CPRE evidence to Waterside Park inquiry

 

The public inquiry into plans for an industrial and warehouse development at Waterside Park next to Junction 8 of the M20 is due to finish tomorrow (21st). The inspector has heard CPRE Kent evidence from witnesses including Maidstone Borough Councillor Tony Harwood on ecology and impact on the community; CPRE Kent Maidstone Committee Chairman gary Thomas on transport issues; the Chairman of Hollingbourne Parish Council John Cobbett on the local community impact; and CPRE Kent Senior Planner Brian Lloyd on the planning issues.

KCC Councillor Jenny Whittle, Helen Whately MP and Richard Knox-Johnston preparing for the inquiry

KCC Councillor Jenny Whittle, Helen Whately MP and Richard Knox-Johnston preparing for the inquiry

You can read a day by day account of the inquiry proceedings on the Bearsted and Thurnham and Hollingbourne Parish Council websites by clicking here and here.

Feelings against the development on grade 2 agricultural land are strong, with 70 people protesting outside County Hall on the first day., including MPs, county, borough and parish councillors and residents.

inquiry protest2 06052015

CPRE Kent, in partnership with the Joint Parishes Group (a consortium of Parish Councils local to the area), submitted 10 witness statements detailing our reasons for opposing the scheme which would be detrimental to the countryside setting of the Kent Downs Area of Outstanding Natural beauty (AONB) and the important heritage setting of Leeds Castle.

 

Photo by Stephen Sutherland

Photo by Stephen Sutherland

We drew attention to the inspector’s report on the Kent International Gateway (KIG) inquiry in 2009 where permission was refused for a similar application. The inspector’s findings were supported by the Secretary of State. We will provide evidence from groups and organisations including the Ramblers, Leeds Castle and local businesses. See the link at the bottom of this article to read our opening statement.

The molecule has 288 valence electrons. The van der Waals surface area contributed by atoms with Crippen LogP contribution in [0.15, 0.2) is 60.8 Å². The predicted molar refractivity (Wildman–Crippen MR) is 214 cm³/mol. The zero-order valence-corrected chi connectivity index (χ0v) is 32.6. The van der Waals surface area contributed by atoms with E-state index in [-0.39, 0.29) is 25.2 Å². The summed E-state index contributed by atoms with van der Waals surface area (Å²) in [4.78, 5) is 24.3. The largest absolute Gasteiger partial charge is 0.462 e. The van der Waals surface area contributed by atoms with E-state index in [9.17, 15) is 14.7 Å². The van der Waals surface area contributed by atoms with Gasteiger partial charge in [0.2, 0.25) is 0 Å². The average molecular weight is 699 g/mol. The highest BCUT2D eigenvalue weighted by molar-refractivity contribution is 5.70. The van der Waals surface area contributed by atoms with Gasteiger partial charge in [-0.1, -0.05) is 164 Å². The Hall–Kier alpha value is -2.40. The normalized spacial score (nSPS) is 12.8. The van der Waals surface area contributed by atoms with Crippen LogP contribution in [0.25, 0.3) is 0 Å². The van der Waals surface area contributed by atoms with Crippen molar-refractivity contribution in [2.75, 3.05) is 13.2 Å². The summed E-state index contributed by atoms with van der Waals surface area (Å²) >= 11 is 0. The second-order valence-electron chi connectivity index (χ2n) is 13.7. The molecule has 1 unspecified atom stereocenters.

We have also supported KCC, working with Natural England and the Kent Downs Area of Outstanding Beauty (AONB), who focused on the impact on the AONB and the economic arguments.

The proposal, involving 16 hectares (39 acres) of prime agricultural land, is not identified for development in either the existing or proposed local plan. It was first rejected by Maidstone Borough Council planning committee in February 2014, and a revised plan was rejected in October. The developer, Gallagher Properties, accompanied by Automative Distributors Ltd (ADL) and Scarab Sweepers, has appealed against both decisions. ADL has since pulled out.

Photo by Stephen Sutherland

Photo by Stephen Sutherland

CPRE Kent’s main concerns include:

  • The decision would pre-empt decisions that should be made through the local plan process and could set a precedent for further development along A20/M20. The case for the applicants appears only to consider sites within the boundaries of Maidstone Borough when there are opportunities within agreed sites, metres form the borough boundary.
  • The diversion of a footpath crossing the site – the suggested route would be longer and very much less attractive, due to security fences, CCTV and lighting.
  • The site is unsustainable. The interim sustainability report prepared for Maidstone Borough Council in 2012 concluded that there would be a ‘very negative’ impact on “land use, landscape and the historic environment”.
  • The appeal site comprises grade 2 agricultural land in active arable production which is considered best and most versatile in quality and should therefore be preserved for food production.
  • There is a risk that the accidental discharge of fuel oil or hazardous substances could pollute the water supply to people in the area and the River Len. Kent is the most water stressed county in the country and any loss of drinking water would have a serious effect on people living in the county. There are 22 groundwater abstraction points and a public water supply borehole within 2km of the site.
  • It is unclear what sort of drainage will be used as the application form states the intention that foul sewage be dealt with by a cess pit. This is clearly inappropriate for a site population of at least 600.

CPRE Kent Director Hilary Newport said: “We worked very hard on our case to convince the planning inspector that any development on this site would harm the landscape, have an unacceptable impact on tranquillity, could lead to water pollution and would mean the loss of land needed for food security. We hope the planning inspector will reject the proposal because, if allowed, we fear it could set a precedent for development along the A20 and M20.”

You can read our opening statement by CPRE Kent Vice President Richard Knox-Johnston here.

You can listen to the BBC Radio Kent report of 12th May 2015 by clicking below:

 

Updated May 19th 2015.

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